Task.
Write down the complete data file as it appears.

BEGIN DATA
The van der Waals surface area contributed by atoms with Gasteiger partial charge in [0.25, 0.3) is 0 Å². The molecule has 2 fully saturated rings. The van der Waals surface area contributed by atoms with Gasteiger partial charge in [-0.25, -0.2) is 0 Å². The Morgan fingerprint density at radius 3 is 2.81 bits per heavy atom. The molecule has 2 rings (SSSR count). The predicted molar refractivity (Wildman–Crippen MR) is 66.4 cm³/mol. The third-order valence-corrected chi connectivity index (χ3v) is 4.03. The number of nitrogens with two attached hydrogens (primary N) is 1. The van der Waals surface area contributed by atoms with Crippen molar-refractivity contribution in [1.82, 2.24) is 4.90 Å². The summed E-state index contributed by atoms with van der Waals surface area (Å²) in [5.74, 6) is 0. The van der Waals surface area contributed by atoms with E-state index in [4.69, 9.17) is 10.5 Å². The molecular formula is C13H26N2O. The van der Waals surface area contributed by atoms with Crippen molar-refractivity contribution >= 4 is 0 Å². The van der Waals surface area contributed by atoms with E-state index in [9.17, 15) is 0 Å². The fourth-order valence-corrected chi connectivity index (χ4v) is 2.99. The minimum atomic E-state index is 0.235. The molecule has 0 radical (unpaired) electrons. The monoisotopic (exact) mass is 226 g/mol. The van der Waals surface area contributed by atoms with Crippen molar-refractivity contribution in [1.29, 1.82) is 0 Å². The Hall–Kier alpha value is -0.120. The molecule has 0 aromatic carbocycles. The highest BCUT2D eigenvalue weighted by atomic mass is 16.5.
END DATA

The van der Waals surface area contributed by atoms with Gasteiger partial charge in [0.25, 0.3) is 0 Å². The molecule has 2 fully saturated rings. The van der Waals surface area contributed by atoms with Gasteiger partial charge in [-0.25, -0.2) is 0 Å². The Morgan fingerprint density at radius 3 is 2.81 bits per heavy atom. The molecule has 2 rings (SSSR count). The predicted molar refractivity (Wildman–Crippen MR) is 66.4 cm³/mol. The third-order valence-corrected chi connectivity index (χ3v) is 4.03. The number of nitrogens with two attached hydrogens (primary N) is 1. The van der Waals surface area contributed by atoms with Crippen molar-refractivity contribution in [1.82, 2.24) is 4.90 Å². The summed E-state index contributed by atoms with van der Waals surface area (Å²) in [5.74, 6) is 0. The van der Waals surface area contributed by atoms with E-state index in [4.69, 9.17) is 10.5 Å². The molecular formula is C13H26N2O. The van der Waals surface area contributed by atoms with Crippen molar-refractivity contribution >= 4 is 0 Å². The van der Waals surface area contributed by atoms with E-state index in [9.17, 15) is 0 Å². The fourth-order valence-corrected chi connectivity index (χ4v) is 2.99. The minimum atomic E-state index is 0.235. The molecule has 0 radical (unpaired) electrons. The monoisotopic (exact) mass is 226 g/mol. The van der Waals surface area contributed by atoms with Crippen molar-refractivity contribution in [1.29, 1.82) is 0 Å². The Hall–Kier alpha value is -0.120. The molecule has 0 aromatic carbocycles. The highest BCUT2D eigenvalue weighted by atomic mass is 16.5.